There are various layers to data security. Not only do you have to secure the data itself, but also the server it’s used and stored on, while monitoring who can access it, how they access it, and what they can do with it. This task presents quite the challenge for many security teams—particularly those charged with securing data across multiple on-prem and cloud servers, and often hundreds of different application components. It’s like a game of “Capture the flag”, except that you actually have 50 flags and, if someone steals one of them, you could face an average loss of 3.86 million dollars.
So how can organizations protect all the paths leading to their data?
We spoke to Terry Ray, SVP and technology fellow at Imperva to find out. Imperva was founded in 2002 as a solution to the security gaps present given the prevalence of network and endpoint security at the time. The company recognized a common issue among many organizations: they had an inherent trust in the security of their applications, giving little thought to how data was processed in the backend or who was accessing it. This problem caused countless security incidents, in which large enterprises, many of which are recognizable household names, lost millions to billions of private data records. Imperva identified that neither network firewalls, nor endpoint solutions, were adequately securing application servers; they completely failed to protect data at the database level.
Ray has spent the majority of his career working in the application security and data security space. For the last 18 years, since joining Imperva, he’s worked with customers to identify their problems and help them to strengthen their security architectures.
Securing Data And All Paths To It
Databases are traditionally protected with encryption and limited native logging, as well as authentication settings for database administrators and other human and application users. Database admins often have extensive access privileges within their organization’s environment, which makes them a lucrative target for cybercriminals seeking to gain access to corporate data. Because of this, it is fundamentally important for security teams to monitor the access and activities of database administrators.
However, securing the immediate database perimeter itself is not enough to completely secure the data within it. Organizations need to consider all paths leading to and from that data; all of which can be left vulnerable by traditional network security controls.
Let’s take a look at an example. If your company has a website, you want as many people as possible to visit it. So, your network firewall doesn’t restrict access to your website, but this leaves the application vulnerable to breaches—both those caused by external threat actors, and by internally compromised application components like “trusted” APIs and serverless code.
“Protecting the data requires that you look not only at direct human database users, but also look at your applications and APIs, because they are the primary users of that data,” Ray says. “And, from our perspective, you have to monitor the applications and the data as a connected thread of activity.”
This unified approach to database and application security gives organizations the intelligence to determine who is using an application and whether they’re using it in a way they’re supposed to—all the way back to the data they access.
“Let’s say I’ve been monitoring an application, and I know this application isn’t supposed to access credit cards,” explains Ray, “but, all of a sudden, I see credit card information flowing across the application from the database. It’s an application, which certainly indicates a fully authorized connection, but I also know through behavior analysis of the application, that accessing credit cards is abnormal for this app. The combination of unusual application behavior on highly sensitive data types raises the incident to a level that bears examination and possibly mitigation.”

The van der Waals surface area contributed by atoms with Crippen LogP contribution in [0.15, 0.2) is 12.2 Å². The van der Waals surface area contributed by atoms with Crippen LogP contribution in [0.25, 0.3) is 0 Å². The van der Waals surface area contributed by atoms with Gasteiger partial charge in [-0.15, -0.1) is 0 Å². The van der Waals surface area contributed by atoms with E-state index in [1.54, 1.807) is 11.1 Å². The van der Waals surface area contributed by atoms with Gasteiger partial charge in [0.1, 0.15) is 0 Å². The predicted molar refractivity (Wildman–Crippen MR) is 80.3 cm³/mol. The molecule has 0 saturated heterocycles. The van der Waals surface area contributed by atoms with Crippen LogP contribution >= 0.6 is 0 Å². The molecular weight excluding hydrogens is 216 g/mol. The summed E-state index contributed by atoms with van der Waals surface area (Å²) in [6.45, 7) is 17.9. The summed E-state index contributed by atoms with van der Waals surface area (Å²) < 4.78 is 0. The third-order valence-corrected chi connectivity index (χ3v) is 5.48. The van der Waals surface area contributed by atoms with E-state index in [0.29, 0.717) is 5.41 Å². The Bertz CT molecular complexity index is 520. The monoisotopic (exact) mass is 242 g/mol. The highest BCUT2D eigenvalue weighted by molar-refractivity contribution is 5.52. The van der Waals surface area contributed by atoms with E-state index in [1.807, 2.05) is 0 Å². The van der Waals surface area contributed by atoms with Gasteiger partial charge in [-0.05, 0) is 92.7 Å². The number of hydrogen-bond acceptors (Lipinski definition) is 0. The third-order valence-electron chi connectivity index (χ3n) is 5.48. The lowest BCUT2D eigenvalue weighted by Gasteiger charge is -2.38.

A traditional, segregated approach to database and application security would fail to provide this type of insight. Organizations can see who is accessing an application, but not how they’re transacting with the database from within that application.
“This is one of Imperva’s unique differentiators, giving that complete edge to data visibility. We have competitors in the database space, and we have competitors in the application space, but there isn’t anyone else who takes our stance that protecting the application is an extension of protecting the data.”
The Challenges Of Managing An Evolving Environment
In recent years, more organizations have been going through processes of digital transformation. One part of that is the migration of their data and workloads to the cloud—a shift which almost all businesses around the world had to embrace during the last 18 months to enable their employees to work more efficiently from home. And operating in the cloud presents a number of challenges.
“As companies moved to the cloud, we saw teams moving to a mindset where they didn’t want the responsibility of managing the infrastructure or the software itself,” Ray explains. “So, they started moving to managed databases, like AWS and Azure. In those environments, you just log into your database, and the provider manages everything except your fundamental database functionality.”
This led to many organizations managing their data in a number of different cloud native data services, making it much more difficult to have a clear, unified overview as to where data was being managed, and who was accessing it via which applications. The prevailing thought in most teams is that this introduces particularly challenging issues when using a “niche” cloud database, such as Snowflake, Aurora or Dynamo.
“Now, our customers are saying, ‘I need you to secure my two on-prem databases for me, but also some number of different cloud databases, including data lakes, data warehouses—some provider managed and some not—attached to 50 different applications that have micro services and all the other components that are in modern applications. I need you to monitor the back end, and support all of that.’”
“That’s another of Imperva’s differentiators; our ability to quickly cover a new database or data source of any kind. We made a key acquisition last year of jSonar, now Imperva Sonar, which gives us a platform to be able to cover cloud and on-prem natively as if there were one ecosystem. It’s given us the rapid capabilities to support any data source any customer could ever want to look at.”